That makes sense. I still need to use my GI bill. I was waiting for my littlest one, they go to kindergarten, which is next year. Now. Now we're gonna homeschool. So I'm like, Well, I guess I just need to start looking into it. But the nice part is the GI Bill that I have is forever. So good. But I guess it's also not nice, because I can be like I have forever. But it just made sense when they're little to wait until it became more manageable with little tiny kids. I'm planning on going back to school, and I have no idea what I'm gonna do.
Danique Masingill 28:31
I mean, I don't have kids. So I'm not knocking other humans to keep alive. It's a completely different story. Don't get me wrong, like, I'm not judging on that at all.
Yeah, I'm planning on using it. It's just what am I going to do? And but it is, it's so nice to have that resource to know that I have like the ability to go to school and not have to worry about like, how am I going to pay for it. So it's definitely something that I'm excited about. And I'm excited about. I'm actually excited. I didn't get involved in like school right when I left because I don't know if I would have found Student Veterans of America. And now I know about it, and I'm going to be able to get involved in it. So so I'm excited about that opportunity when I get to be a student again. So the last thing I like to ask my guests before I close out the interview is what advice would you give to young women who are considering military service?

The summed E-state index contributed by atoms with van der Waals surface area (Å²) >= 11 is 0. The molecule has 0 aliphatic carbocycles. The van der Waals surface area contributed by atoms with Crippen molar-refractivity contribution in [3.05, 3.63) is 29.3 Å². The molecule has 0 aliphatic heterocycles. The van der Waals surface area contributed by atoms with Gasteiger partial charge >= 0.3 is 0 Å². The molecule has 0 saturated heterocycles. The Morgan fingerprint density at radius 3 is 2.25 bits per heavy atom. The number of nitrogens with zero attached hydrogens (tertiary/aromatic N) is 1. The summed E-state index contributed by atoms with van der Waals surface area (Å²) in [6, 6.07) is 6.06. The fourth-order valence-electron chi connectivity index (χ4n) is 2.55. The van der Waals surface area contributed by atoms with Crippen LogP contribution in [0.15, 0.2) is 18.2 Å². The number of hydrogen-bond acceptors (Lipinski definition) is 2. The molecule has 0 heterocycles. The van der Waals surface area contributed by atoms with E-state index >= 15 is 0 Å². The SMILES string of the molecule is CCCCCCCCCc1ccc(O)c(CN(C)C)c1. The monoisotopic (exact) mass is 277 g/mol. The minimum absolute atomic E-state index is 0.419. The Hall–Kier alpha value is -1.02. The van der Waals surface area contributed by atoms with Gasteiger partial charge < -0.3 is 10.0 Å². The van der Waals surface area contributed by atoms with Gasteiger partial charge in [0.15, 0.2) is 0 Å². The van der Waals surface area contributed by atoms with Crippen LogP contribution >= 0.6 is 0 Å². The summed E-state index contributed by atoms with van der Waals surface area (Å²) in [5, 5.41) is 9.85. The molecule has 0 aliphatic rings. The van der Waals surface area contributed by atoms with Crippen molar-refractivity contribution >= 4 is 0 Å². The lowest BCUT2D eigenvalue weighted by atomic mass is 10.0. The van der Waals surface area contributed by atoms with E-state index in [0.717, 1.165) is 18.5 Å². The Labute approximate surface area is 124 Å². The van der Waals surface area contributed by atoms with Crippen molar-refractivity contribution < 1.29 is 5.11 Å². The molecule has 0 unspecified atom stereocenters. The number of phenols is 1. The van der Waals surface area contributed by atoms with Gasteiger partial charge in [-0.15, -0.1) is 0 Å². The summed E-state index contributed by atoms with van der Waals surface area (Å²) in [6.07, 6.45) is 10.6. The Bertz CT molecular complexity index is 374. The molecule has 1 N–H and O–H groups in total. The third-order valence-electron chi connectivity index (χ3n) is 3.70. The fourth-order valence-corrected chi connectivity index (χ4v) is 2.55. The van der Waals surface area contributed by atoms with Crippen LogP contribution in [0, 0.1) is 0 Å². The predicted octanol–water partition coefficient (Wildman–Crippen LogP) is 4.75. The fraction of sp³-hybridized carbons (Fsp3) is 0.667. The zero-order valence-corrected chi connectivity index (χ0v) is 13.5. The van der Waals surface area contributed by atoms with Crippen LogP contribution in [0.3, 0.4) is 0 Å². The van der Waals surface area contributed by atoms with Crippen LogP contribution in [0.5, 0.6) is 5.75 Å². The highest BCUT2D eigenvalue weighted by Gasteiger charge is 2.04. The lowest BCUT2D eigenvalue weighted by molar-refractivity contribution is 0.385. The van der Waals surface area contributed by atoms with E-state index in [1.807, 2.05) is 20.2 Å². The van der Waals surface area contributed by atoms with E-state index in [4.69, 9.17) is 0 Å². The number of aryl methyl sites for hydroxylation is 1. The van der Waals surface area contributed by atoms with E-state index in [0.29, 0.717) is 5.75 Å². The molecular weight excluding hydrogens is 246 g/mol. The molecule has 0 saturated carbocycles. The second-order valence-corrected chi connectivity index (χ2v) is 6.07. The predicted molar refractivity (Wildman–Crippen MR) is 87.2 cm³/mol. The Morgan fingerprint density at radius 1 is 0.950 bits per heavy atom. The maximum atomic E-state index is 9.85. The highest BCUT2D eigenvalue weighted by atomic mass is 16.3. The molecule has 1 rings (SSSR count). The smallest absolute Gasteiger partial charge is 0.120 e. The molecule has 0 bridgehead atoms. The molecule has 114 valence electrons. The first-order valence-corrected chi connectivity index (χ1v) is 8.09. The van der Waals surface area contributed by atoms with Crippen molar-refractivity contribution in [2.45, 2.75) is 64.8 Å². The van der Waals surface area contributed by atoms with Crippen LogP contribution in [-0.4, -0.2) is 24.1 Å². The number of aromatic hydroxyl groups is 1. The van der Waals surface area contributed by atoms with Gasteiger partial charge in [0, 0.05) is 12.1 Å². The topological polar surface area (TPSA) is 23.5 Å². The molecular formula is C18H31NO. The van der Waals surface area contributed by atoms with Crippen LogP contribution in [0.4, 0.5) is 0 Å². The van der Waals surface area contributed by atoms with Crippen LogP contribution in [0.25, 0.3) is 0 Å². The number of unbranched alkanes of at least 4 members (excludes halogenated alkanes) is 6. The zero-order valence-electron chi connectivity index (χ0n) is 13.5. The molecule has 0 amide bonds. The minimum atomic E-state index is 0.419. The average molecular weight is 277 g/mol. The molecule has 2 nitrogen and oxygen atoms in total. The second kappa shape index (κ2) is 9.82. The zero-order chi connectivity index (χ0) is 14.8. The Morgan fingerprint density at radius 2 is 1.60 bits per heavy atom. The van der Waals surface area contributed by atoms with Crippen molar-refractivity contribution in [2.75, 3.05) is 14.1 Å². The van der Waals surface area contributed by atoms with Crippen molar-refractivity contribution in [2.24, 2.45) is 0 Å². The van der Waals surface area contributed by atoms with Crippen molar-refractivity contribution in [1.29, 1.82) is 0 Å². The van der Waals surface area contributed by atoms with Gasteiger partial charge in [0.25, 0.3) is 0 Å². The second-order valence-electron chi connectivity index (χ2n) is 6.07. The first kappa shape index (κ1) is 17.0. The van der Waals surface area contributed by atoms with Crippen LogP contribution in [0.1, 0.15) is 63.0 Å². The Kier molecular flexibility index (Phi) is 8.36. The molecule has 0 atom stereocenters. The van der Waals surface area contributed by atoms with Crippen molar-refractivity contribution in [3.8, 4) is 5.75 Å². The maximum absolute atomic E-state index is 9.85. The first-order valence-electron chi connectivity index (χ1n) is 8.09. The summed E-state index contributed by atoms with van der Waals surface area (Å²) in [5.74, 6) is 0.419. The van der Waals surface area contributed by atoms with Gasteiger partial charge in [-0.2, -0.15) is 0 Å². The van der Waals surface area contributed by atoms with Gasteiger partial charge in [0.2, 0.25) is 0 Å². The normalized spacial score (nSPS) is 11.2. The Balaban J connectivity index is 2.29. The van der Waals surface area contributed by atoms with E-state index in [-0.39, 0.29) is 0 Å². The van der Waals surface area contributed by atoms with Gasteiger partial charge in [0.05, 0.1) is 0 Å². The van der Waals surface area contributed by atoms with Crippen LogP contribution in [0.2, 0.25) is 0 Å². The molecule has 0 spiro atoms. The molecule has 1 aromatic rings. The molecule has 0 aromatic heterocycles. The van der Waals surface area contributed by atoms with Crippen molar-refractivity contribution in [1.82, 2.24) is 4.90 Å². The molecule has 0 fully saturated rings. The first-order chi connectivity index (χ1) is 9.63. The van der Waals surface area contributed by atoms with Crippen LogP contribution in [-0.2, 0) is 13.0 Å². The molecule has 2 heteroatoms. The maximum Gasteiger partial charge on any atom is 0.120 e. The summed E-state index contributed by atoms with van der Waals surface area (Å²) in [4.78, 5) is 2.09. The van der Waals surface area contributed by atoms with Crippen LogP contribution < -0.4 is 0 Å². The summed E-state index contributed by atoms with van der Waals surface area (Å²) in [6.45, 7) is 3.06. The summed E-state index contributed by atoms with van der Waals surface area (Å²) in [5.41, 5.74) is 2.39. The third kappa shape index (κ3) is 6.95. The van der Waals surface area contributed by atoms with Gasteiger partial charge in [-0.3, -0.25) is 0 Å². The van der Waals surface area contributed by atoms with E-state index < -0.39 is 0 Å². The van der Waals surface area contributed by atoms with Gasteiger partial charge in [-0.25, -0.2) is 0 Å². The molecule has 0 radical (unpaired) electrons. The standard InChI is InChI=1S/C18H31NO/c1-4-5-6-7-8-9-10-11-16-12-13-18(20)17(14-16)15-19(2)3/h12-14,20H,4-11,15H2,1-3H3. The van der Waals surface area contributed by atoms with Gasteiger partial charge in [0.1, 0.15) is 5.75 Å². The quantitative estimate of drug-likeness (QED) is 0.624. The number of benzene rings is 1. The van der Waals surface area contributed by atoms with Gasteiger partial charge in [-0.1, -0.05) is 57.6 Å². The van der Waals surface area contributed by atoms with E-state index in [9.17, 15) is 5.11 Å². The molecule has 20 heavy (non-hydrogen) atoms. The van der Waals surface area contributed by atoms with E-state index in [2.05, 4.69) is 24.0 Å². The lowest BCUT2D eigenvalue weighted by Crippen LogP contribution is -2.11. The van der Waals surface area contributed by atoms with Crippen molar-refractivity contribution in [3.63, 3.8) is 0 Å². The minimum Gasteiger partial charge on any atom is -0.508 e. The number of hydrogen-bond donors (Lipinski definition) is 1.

Danique Masingill 29:21
Oh, man, it's a tough one. always show up at the front line. Like stick with it. No grit, no Pearl, and till the end kicking and screaming.
I love that advice. always show up. Yeah, you just have to do it and stick with it. And then you get to be part of the exclusive bettering club. I'm gonna like start using that I love. I really love that.
Danique Masingill 29:43
No matter how how horrible the journey sounded like, I wouldn't be where I am today or have the amazing people in my life or do what I do. It's not a path had been any other way. So although your instinct and if that's where it takes you that's your purpose.
Yeah, that's, I love that advice. It's so good. Thank you so much for being on the podcast. I really enjoyed getting a chance to talk to you and learn more about what Leisha Valley does. And I'll put links to the social media and the website in the show notes. So if people want to get involved, so thank you so much. Thank you so much.
Danique Masingill 30:15
It was such a pleasure. Thanks for having me.